The architecture of the Shwedagon Paya is majestic.

Such a fascinating site to walk around.

The Shwedagon Paya is the heart and soul of Myanmar and a very important Buddhist compound. The architecture is brilliant. Even though I’m not very religious; I felt a very powerful vibe while walking around the compound. There were not a lot of tourists, so it was quite easy for the locals to spot the tall white dude with its big feet. I felt like a celebrity for the day. The Burmese people are so friendly and they love to chat with you. I spend a half day chatting with my new Burmese friends about my life and their lives. Very interesting and a great insight into their culture.

My new Burmese friends.

The Shwedagon Paya is a must to visit when you’re in Yangon.

Most men wear skirt-like longyi and so will you when you’re going to visit a temple. It’s very comfortable and much easier than a pants, also much more refreshing especially with Myanmar’s sweating weather. Most women smother their cheeks with thanaka; a traditional yellow make-up powder.

The local market of Yangon.

Fresh fish at the local market.

I visited the nearby market with 2 newly made friends from the hotel. We found out that 1 of them, a Dutch solo traveler, was literary living 2 blocks away from my house in Holland. It’s a small world after all!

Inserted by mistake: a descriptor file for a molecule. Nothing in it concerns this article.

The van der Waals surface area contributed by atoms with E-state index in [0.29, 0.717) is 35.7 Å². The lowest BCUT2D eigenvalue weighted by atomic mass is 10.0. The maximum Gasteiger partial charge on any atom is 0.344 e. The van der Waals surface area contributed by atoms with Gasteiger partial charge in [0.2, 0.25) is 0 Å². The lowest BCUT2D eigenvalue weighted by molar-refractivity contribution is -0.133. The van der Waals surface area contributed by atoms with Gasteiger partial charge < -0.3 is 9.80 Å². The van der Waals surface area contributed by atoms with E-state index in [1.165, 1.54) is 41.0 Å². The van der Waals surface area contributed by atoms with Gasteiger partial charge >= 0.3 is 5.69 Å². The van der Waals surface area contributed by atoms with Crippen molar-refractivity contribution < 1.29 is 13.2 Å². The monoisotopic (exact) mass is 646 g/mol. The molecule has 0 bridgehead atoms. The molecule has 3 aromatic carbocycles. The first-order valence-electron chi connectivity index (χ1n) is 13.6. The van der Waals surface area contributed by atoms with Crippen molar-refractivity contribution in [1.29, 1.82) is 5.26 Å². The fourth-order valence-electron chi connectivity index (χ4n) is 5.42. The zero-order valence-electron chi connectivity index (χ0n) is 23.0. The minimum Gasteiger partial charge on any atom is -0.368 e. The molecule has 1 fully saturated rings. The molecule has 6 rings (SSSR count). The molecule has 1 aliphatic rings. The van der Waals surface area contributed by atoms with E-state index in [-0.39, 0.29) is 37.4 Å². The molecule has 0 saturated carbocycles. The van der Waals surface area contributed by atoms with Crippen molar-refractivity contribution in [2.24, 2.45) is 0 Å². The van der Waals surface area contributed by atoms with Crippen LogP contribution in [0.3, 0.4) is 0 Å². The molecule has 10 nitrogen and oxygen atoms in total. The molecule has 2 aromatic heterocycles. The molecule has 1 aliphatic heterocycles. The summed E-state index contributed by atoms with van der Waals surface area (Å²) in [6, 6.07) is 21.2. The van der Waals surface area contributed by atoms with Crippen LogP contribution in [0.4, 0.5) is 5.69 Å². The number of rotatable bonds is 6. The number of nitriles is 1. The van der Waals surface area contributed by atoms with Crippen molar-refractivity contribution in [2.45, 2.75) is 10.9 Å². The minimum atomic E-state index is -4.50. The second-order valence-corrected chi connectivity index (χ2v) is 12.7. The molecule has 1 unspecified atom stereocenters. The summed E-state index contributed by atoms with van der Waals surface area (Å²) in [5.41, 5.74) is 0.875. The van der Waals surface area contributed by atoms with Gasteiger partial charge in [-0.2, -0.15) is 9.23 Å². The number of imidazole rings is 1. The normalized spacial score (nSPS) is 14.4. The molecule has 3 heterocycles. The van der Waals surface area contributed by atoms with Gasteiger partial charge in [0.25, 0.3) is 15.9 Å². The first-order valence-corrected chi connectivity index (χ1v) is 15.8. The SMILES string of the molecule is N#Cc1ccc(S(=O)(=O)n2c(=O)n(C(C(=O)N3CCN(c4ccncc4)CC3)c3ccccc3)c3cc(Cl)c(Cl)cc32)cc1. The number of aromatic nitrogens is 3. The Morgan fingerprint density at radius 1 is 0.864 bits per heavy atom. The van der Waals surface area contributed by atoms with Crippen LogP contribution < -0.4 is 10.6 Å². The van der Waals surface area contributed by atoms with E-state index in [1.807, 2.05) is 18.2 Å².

You can boil your own snacks here!

Left: Chicken anyone? – Right: Taking a ferry to the other side of the river

From the backside of the market you can take a small long-tail boat to the other side of the river where you can visit a traditional village. Yangon is interesting, very interesting and very different from the other capital cities in South East Asia. It feels like you stepped back in time.

Left: People live right next to a railroad track – Right: You can get your tattoo on the streets

Traffic in Yangon can sometimes get a bit chaotic.

The streets of Yangon are lively and you will see many interesting things happening right in front of you. Would you like to get a tattoo on a plastic chair alongside a busy street? Anything is possible in Yangon!

You can see the Shwedagon Paya from all around Yangon.

Great way to cross the river.

It’s great to explore Yangon by bike, just forget about the heat. It’s the best way to really feel Yangon and absorb all of its fascinating culture.

Tricyclists taking a break in hot and steamy Yangon.

Great reflections.

Due to the fact I got sick I had to cut my Myanmar-trip short. Unfortunately I had to cancel Inle Lake on this trip. From Yangon I took the nightbus to Bagan instead. You can read here about my adventures in Bagan.